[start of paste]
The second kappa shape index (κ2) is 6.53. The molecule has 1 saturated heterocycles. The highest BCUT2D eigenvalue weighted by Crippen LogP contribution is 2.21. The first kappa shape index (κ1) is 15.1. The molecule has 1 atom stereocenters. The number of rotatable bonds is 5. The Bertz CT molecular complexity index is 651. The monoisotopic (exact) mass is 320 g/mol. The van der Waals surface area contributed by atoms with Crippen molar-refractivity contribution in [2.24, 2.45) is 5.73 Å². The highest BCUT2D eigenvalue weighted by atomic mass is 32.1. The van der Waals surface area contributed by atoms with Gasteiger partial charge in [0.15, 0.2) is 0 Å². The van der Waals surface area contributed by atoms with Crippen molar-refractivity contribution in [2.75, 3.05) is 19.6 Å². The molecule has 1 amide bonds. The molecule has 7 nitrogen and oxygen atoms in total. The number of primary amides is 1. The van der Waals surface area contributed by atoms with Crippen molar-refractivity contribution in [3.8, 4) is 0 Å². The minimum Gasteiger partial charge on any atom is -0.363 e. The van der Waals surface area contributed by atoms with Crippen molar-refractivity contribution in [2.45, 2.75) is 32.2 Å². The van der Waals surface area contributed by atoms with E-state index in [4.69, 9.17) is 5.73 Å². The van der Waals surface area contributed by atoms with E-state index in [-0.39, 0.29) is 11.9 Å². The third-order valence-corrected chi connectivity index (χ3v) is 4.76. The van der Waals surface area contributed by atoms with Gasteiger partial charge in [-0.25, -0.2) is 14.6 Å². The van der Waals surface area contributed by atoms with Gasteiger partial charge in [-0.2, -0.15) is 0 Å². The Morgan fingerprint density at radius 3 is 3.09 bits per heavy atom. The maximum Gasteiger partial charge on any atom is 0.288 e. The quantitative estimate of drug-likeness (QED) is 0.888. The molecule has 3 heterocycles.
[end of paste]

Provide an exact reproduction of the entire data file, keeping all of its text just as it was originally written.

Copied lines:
The second kappa shape index (κ2) is 6.53. The molecule has 1 saturated heterocycles. The highest BCUT2D eigenvalue weighted by Crippen LogP contribution is 2.21. The first kappa shape index (κ1) is 15.1. The molecule has 1 atom stereocenters. The number of rotatable bonds is 5. The Bertz CT molecular complexity index is 651. The monoisotopic (exact) mass is 320 g/mol. The van der Waals surface area contributed by atoms with Crippen molar-refractivity contribution in [2.24, 2.45) is 5.73 Å². The highest BCUT2D eigenvalue weighted by atomic mass is 32.1. The van der Waals surface area contributed by atoms with Gasteiger partial charge in [0.15, 0.2) is 0 Å². The van der Waals surface area contributed by atoms with Crippen molar-refractivity contribution in [2.75, 3.05) is 19.6 Å². The molecule has 1 amide bonds. The molecule has 7 nitrogen and oxygen atoms in total. The number of primary amides is 1. The van der Waals surface area contributed by atoms with Crippen molar-refractivity contribution in [3.8, 4) is 0 Å². The minimum Gasteiger partial charge on any atom is -0.363 e. The van der Waals surface area contributed by atoms with Crippen molar-refractivity contribution in [2.45, 2.75) is 32.2 Å². The van der Waals surface area contributed by atoms with E-state index in [4.69, 9.17) is 5.73 Å². The van der Waals surface area contributed by atoms with E-state index in [-0.39, 0.29) is 11.9 Å². The third-order valence-corrected chi connectivity index (χ3v) is 4.76. The van der Waals surface area contributed by atoms with Gasteiger partial charge in [-0.25, -0.2) is 14.6 Å². The van der Waals surface area contributed by atoms with Gasteiger partial charge in [-0.2, -0.15) is 0 Å². The Morgan fingerprint density at radius 3 is 3.09 bits per heavy atom. The maximum Gasteiger partial charge on any atom is 0.288 e. The quantitative estimate of drug-likeness (QED) is 0.888. The molecule has 3 heterocycles.